Reflection Routines: The Role of Student Voice in Learning

Students need reflection routines and time to pursue them.

In our recent pop-up course, Rethinking School, an exchange between two of the more than 200 educators in the course resonated deeply with me. While considering the role of feedback and its indispensable complement — student reflection — Rob Policelli, a history teacher at Durham Academy, articulated a frustration many teachers share: “the perception of negative feedback as an indication of not being a ‘good fit’ in a way that prevents…learning from our failures and from our weaknesses.”

In response, Brigitte Leschhorn, an English teacher at MICDS in St Louis, described her commitment this year to explicit instruction and opportunities for students  to “self assess and create their own narratives.” These “intentional moments to digest feedback” have shifted how students talk about their reading and writing. As part of this effort, she’s simplified her feedback and asked students to expand on it themselves. She noted, however, that she’s wrestling with two questions:

  • When is the best time for self-reflection?
  • How do I manage the content I’m required to cover with this important piece?

Many of us share Leschhorn’s questions and her battle with balancing content coverage and trying to disrupt the typical way learning experiences end, where summative assessments are handed back then tucked away or tossed with little, if any, time for reflection.

A Common Language: Competency-Based Learning and Reflection

My colleague Jason Cummings tackled time and reflection in a blog post, 3 Ways Online Reflection Promotes Learner Agency in an Age of Urgency. Now I’m eager to couple his ideas with the language that competency-based learning (CBL) provides, language that can inspire and make possible  a culture of reflection.

This type of reflection took place during a unit in GOA’s Introduction to Psychology on the history of psychology, where students pursued a modern take on psychology’s past and pioneers by researching, then becoming and developing a Fakebook page for themselves, posing as such figures as Sigmund Freud, Elizabeth Kübler Ross, and Albert Bandura. The unit began with the broad landscape of the field’s development, but the texture and depth of the history emerged with students’ research applied to becoming their chosen people and presenting a narrative biography, all the while using a fitting tone and style for their social media presence.


The unit concluded with competency-based reflections:


Here the student who became Sigmund Freud uses the target competencies in her reflections:

tag 1I’ve been able to make connections with [Freud’s Iceberg Theory] on a larger scale in the context of societies’ power structures, and I have been able to see why he came to the conclusion about the unconscious mind. When I think about different societies in the past that have come into power and then fallen, I realize that Freud’s ideas are very relevant. I will continue to see how Freud’s theory applies to other events in the world, especially in our governmental systems.

tag 2In a time where social media is one of the main ways to communicate with people, I thought that it was more interesting learning about the psychologists through social media pages and fun videos.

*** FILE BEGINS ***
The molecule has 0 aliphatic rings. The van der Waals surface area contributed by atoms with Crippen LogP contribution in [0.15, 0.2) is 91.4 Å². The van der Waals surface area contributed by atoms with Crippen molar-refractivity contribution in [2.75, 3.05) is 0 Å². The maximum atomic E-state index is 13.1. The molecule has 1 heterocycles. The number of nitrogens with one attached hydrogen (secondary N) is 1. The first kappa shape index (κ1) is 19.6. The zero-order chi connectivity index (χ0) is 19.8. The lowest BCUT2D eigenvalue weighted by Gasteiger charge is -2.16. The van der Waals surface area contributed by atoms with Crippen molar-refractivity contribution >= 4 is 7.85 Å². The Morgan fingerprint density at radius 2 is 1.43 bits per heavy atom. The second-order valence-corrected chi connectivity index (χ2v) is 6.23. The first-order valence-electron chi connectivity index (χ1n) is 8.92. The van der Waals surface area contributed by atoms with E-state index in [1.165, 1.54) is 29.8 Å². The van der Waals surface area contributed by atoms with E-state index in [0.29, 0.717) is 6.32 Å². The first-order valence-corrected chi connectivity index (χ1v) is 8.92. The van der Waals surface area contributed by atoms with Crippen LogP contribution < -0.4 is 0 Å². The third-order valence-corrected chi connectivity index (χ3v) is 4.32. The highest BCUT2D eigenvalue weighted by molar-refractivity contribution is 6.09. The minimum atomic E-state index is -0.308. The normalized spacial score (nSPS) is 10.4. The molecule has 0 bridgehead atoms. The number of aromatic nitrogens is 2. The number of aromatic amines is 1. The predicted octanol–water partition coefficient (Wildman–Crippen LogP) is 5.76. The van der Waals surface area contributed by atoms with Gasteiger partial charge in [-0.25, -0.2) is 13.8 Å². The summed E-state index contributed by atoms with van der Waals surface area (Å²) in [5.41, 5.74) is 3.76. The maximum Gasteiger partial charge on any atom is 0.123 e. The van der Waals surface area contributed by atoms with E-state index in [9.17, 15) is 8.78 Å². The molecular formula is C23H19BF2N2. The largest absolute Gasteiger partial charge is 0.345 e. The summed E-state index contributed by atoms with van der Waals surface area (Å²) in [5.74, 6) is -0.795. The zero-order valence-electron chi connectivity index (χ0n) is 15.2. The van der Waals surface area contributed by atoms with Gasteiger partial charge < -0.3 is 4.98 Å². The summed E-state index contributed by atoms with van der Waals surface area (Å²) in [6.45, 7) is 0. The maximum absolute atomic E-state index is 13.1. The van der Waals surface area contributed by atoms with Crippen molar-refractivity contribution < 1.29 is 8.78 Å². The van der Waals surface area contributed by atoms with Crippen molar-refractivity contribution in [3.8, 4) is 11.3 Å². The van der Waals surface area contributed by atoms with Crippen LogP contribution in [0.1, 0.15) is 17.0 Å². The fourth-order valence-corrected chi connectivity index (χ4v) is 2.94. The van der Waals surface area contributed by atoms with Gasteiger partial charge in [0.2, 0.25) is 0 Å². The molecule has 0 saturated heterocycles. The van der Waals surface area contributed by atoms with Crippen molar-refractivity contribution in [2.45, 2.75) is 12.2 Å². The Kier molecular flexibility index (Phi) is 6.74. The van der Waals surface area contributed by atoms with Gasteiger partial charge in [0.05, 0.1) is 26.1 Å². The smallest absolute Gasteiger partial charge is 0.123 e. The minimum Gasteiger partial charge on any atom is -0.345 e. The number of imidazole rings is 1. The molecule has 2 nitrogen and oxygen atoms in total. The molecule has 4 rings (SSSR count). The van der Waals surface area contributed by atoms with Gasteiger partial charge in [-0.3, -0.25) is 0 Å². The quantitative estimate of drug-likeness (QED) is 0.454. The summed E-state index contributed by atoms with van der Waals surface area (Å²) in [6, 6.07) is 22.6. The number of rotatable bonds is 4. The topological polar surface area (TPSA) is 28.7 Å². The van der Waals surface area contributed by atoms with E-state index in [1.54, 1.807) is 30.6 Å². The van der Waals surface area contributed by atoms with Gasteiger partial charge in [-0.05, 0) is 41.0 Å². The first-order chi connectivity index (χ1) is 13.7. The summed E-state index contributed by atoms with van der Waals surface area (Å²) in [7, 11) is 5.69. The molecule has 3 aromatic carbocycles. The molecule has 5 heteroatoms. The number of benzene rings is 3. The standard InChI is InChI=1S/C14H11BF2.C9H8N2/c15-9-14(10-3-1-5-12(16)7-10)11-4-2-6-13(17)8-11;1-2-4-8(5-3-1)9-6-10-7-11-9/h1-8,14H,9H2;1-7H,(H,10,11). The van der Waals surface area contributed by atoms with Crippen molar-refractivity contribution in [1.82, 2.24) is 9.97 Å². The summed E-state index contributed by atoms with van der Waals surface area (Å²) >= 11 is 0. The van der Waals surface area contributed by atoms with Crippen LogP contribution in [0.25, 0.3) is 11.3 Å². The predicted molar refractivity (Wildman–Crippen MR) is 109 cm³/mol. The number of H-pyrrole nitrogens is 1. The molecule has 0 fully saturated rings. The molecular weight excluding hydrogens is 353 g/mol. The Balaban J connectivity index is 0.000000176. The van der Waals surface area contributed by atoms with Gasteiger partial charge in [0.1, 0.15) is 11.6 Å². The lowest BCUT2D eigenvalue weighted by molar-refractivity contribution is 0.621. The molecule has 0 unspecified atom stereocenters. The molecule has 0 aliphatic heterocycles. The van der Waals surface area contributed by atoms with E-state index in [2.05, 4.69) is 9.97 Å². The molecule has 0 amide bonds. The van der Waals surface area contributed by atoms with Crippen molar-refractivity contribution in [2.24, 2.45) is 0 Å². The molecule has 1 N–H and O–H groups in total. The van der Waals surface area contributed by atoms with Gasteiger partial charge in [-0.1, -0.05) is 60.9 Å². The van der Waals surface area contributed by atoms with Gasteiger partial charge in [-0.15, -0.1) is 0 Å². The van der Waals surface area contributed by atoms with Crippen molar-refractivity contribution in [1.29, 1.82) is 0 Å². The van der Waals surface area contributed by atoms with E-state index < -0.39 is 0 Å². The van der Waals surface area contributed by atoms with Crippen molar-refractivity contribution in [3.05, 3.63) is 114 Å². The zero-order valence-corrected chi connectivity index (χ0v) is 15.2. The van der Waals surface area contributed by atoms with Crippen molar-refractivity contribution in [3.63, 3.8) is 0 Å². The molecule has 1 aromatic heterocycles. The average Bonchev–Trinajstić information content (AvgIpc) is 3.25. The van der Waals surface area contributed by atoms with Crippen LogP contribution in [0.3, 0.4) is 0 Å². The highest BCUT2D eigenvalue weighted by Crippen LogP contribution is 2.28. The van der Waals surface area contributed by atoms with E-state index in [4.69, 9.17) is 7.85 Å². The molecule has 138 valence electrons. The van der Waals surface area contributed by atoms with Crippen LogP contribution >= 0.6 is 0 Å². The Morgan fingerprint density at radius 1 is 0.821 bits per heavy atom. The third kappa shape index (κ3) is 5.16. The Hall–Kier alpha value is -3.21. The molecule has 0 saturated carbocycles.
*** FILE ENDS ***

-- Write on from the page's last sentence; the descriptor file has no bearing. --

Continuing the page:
tag 3During this unit, I needed to be resourceful about finding sources for my Fakebook profile and video. The databases I used to look up information are definitely ones that I will use in the future. I liked how this unit was interactive and how we got to learn through our other classmates. It made me feel more connected to the members of the class.

Students now identify for themselves how well they developed the competencies and fulfilled the outcomes.

John Zebell of Christ Church Episcopal School, one of our psychology teachers, described how new reflection practices have led students to see themselves as a “work in progress,” rather than “a product we’re trying to maintain in perfect condition.” He added, “the language of our competencies doesn’t feel foreign or threatening to students, so they engage with it easily…and asking students to post their reflections in a discussion forum…creates…a community of support rather than competition. Seeing others admit that they have work to do breaks down walls and builds connections.”

Practice is Key

Learning the language of reflection is akin to learning any language. In our Arabic course, practicing reflection is as common as practicing vocabulary, grammar, and conversation. Listen to how this student, in composing a short video reflection, is developing fluency with her Arabic skills and her learning skills. She is, with increasing skill, weaving together ideas and questions about Arabic with metacognitive work.

Here’s to being curious. Here’s to what reflection can inspire when supported by competencies and outcomes, the language of learning. Here’s to giving students the time to “self assess and shape their own stories” and to step back from the doing and the deadlines and simply reflect and make meaning for themselves. Here’s to shifting how all students talk about their learning.

Global Online Academy (GOA) reimagines learning to empower students and teachers to thrive in a globally networked society. Professional learning opportunities are open to any educator. To sign up or to learn more, see our Professional Learning Opportunities for Educators or email with the subject title “Professional Learning.” Follow us on Twitter @GOALearning. To stay up to date on GOA learning opportunities, sign up for our newsletter here.

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